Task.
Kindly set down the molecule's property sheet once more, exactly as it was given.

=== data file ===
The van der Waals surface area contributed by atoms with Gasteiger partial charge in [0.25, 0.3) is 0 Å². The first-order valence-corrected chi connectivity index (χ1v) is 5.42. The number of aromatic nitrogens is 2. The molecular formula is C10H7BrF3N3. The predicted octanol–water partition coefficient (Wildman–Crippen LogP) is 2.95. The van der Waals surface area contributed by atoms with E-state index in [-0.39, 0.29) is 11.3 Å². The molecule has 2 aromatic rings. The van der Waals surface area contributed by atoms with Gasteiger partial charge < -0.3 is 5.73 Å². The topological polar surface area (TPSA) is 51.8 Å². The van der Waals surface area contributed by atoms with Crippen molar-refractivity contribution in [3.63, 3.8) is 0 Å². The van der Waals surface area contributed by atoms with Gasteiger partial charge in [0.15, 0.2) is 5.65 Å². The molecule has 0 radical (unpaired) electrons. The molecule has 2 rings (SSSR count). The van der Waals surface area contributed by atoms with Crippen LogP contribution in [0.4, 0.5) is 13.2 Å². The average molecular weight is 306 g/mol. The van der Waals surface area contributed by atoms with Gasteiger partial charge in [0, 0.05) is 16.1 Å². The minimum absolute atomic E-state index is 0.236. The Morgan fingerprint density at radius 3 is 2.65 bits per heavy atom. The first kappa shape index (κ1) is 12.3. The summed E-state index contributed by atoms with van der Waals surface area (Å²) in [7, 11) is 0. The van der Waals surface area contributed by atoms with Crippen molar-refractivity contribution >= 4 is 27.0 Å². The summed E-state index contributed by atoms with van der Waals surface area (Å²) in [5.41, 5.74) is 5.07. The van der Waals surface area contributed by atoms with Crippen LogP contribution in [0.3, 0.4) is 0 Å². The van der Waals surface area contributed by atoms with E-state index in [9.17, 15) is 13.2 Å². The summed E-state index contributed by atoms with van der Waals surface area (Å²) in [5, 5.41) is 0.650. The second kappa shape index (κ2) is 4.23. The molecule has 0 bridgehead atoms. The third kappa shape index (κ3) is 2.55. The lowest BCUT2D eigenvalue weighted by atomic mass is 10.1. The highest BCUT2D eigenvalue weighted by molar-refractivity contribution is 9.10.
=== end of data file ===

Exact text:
The van der Waals surface area contributed by atoms with Gasteiger partial charge in [0.25, 0.3) is 0 Å². The first-order valence-corrected chi connectivity index (χ1v) is 5.42. The number of aromatic nitrogens is 2. The molecular formula is C10H7BrF3N3. The predicted octanol–water partition coefficient (Wildman–Crippen LogP) is 2.95. The van der Waals surface area contributed by atoms with E-state index in [-0.39, 0.29) is 11.3 Å². The molecule has 2 aromatic rings. The van der Waals surface area contributed by atoms with Gasteiger partial charge < -0.3 is 5.73 Å². The topological polar surface area (TPSA) is 51.8 Å². The van der Waals surface area contributed by atoms with Crippen molar-refractivity contribution in [3.63, 3.8) is 0 Å². The van der Waals surface area contributed by atoms with Gasteiger partial charge in [0.15, 0.2) is 5.65 Å². The molecule has 0 radical (unpaired) electrons. The molecule has 2 rings (SSSR count). The van der Waals surface area contributed by atoms with Crippen LogP contribution in [0.4, 0.5) is 13.2 Å². The average molecular weight is 306 g/mol. The van der Waals surface area contributed by atoms with Gasteiger partial charge in [0, 0.05) is 16.1 Å². The minimum absolute atomic E-state index is 0.236. The Morgan fingerprint density at radius 3 is 2.65 bits per heavy atom. The first kappa shape index (κ1) is 12.3. The summed E-state index contributed by atoms with van der Waals surface area (Å²) in [7, 11) is 0. The van der Waals surface area contributed by atoms with Crippen molar-refractivity contribution >= 4 is 27.0 Å². The summed E-state index contributed by atoms with van der Waals surface area (Å²) in [5.41, 5.74) is 5.07. The van der Waals surface area contributed by atoms with Crippen LogP contribution in [0.3, 0.4) is 0 Å². The van der Waals surface area contributed by atoms with E-state index in [9.17, 15) is 13.2 Å². The summed E-state index contributed by atoms with van der Waals surface area (Å²) in [5, 5.41) is 0.650. The second kappa shape index (κ2) is 4.23. The molecule has 0 bridgehead atoms. The third kappa shape index (κ3) is 2.55. The lowest BCUT2D eigenvalue weighted by atomic mass is 10.1. The highest BCUT2D eigenvalue weighted by molar-refractivity contribution is 9.10.